We won't be actually discussing, necessarily, each and every chapter in a formal way, but we will discuss the book over e-mail and during some real-time conferences in the classroom.
The purpose of reading the book is two-fold. First, we are reading it to learn more about the infohighway from factual and historical perspectives. Second, we are going to start learning about some of the cultural, societal, and economic issues surrounding the infohighway. This latter purpose is crucial because for your third papers you will be focusing on one of these issues. As I noted above, we will be using our e-mail group to "discuss" each chapter.
You will remember that this is an intro comp course, so it's time to do some writing. The kind of writing we will be doing for the book, however, will not include formal essays per se, but rather what we call "writing-to-learn" activities. That is, I'd like you to keep an electronic journal of your reading and share each one of your reading responses with the whole class via the e-mail discussion group I've set up called email@example.com. What you need to do for each chapter is first read the chapter closely and then write a 250-300 word response to the chapter. While you need not cover each of the below, you might address one or two in some depth.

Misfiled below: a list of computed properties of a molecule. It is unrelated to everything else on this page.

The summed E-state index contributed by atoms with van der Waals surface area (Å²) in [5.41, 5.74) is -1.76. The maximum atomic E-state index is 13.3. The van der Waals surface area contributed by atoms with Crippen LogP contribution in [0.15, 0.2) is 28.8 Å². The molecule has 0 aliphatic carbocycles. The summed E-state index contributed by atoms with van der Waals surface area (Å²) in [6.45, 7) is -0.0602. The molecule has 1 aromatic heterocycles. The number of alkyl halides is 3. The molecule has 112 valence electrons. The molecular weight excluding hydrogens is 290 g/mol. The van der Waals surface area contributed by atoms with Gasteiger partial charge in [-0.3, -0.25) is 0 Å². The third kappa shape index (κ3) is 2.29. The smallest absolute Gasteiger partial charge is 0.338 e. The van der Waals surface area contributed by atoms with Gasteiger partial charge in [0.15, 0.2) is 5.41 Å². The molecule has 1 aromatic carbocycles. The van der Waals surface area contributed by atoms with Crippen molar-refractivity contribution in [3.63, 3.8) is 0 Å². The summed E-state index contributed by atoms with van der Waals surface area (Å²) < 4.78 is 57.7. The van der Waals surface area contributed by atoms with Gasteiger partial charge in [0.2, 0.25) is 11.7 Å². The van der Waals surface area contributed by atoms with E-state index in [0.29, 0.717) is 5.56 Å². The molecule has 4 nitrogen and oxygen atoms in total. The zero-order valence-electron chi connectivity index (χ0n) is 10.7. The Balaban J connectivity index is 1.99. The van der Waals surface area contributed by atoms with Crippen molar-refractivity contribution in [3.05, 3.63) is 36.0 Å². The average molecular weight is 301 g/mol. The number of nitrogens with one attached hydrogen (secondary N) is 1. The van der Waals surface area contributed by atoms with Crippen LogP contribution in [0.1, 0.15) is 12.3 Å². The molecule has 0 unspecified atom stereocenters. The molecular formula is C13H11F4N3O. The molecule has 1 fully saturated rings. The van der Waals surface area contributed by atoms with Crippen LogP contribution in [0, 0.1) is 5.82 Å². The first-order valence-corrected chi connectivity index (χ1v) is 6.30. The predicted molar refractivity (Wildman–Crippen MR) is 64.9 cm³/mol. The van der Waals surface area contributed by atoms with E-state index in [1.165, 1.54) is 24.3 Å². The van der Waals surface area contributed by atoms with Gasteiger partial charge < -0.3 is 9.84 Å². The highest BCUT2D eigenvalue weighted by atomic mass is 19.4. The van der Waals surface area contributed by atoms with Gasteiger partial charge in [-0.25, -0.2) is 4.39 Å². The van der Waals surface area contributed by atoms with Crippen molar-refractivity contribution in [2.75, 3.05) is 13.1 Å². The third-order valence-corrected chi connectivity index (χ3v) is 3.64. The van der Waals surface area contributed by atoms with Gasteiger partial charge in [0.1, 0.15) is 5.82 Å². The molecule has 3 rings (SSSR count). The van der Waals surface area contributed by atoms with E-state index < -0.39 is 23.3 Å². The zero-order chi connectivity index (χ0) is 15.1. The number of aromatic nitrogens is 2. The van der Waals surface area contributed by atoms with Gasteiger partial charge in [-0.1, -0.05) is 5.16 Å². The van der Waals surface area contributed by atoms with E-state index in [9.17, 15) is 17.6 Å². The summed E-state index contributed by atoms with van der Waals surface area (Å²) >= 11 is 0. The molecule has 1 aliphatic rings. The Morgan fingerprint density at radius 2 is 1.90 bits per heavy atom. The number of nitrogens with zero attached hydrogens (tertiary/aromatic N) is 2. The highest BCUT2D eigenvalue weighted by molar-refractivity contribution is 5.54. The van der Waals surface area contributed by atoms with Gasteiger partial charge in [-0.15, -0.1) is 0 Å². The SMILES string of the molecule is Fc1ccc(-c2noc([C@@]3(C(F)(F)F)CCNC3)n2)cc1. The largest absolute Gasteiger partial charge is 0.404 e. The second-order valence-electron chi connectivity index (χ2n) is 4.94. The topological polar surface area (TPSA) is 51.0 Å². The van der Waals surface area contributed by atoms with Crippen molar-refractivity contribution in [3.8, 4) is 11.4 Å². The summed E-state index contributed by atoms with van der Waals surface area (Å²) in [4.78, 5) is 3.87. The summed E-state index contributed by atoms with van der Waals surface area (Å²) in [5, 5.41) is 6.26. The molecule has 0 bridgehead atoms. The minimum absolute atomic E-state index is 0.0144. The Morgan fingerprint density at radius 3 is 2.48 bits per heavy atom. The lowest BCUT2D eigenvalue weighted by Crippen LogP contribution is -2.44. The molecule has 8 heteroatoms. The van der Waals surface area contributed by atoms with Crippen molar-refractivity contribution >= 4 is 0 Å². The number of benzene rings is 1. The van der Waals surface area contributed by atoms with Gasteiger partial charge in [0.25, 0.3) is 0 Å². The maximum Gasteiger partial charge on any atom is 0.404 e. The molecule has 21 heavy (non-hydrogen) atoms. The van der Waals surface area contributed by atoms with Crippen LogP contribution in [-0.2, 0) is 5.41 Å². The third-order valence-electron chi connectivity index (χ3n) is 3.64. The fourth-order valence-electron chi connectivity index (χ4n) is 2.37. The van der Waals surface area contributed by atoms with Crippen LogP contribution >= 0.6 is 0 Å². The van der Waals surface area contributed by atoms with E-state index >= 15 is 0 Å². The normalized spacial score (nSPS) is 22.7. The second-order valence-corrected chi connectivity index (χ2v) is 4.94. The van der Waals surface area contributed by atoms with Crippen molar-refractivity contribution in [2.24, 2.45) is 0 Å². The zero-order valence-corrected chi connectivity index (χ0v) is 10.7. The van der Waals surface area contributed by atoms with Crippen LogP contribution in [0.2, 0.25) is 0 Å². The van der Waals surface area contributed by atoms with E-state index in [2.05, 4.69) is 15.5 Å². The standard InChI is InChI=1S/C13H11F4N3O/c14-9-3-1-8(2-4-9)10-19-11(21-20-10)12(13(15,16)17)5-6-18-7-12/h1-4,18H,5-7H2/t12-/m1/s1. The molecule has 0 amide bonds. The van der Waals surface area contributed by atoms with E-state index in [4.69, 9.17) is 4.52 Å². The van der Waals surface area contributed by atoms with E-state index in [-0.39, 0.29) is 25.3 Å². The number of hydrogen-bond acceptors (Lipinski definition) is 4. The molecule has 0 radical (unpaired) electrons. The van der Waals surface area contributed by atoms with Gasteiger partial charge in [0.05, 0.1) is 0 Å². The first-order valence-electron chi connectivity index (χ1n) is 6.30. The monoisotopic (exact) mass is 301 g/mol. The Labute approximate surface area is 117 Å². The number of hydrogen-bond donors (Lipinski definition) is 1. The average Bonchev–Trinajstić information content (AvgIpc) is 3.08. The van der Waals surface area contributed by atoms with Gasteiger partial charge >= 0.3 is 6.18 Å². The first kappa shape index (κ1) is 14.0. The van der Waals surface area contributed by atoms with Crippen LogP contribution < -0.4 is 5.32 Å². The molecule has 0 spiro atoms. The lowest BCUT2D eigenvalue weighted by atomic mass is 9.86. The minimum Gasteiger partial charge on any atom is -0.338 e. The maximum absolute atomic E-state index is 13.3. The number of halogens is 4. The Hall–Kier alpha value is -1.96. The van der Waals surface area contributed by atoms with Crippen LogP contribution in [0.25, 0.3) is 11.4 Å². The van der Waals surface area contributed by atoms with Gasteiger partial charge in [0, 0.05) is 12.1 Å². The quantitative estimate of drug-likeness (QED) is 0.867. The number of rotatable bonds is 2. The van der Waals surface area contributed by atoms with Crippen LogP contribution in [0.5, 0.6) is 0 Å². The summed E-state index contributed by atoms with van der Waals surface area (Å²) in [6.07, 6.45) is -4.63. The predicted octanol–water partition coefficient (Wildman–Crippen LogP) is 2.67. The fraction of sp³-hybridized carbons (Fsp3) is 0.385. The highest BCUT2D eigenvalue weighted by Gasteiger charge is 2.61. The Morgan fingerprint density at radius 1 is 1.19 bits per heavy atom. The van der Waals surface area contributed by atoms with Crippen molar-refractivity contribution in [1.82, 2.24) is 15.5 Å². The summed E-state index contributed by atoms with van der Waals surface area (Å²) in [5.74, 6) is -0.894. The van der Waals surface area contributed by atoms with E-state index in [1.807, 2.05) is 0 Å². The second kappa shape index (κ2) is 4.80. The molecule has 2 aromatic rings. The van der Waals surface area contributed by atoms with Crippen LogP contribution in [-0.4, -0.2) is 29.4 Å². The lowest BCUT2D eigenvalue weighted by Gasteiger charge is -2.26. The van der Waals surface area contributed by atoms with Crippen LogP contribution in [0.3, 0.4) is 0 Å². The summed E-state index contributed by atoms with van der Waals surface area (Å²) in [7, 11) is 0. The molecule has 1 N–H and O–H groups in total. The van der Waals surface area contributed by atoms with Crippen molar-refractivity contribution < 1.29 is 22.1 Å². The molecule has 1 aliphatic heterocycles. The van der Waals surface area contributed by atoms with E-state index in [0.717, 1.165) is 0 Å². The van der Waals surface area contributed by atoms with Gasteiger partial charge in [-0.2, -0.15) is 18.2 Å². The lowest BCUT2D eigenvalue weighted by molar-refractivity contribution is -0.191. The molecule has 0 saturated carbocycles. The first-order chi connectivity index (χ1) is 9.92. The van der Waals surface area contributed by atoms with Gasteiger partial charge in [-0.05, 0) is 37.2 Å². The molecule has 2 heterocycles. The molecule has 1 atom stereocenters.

What did you find to be the most interesting part of the chapter? That is, what did you learn about the infohighway that you did not know before?Of course, you may come up with other ways to address the chapter, but the important part is that you show evidence of serious engagement with the text. You may write your reading response in a word processor or directly on e-mail. If you write in a word processor, of course, you'll have to figure out how to import or copy and paste your response to e-mail. Send your reading responses to firstname.lastname@example.org. I also suggest you create folders or mailboxes for yourselves on Pine so you can keep track of what you and others have to say about the various chapters.
If you had to summarize the chapter for someone in 50 words or less, what would you tell them about the main idea of the chapter?.
What idea or part of the chapter might you want to learn more about? In other words, what issue introduced or addressed in the chapter would you consider doing more reading/research/writing about?
What was the most confusing part of the chapter?
If you could interview the author, what questions would you ask him about the chapter?
If we were to have a class discussion about the chapter, what part or ideas would you like us to focus on?
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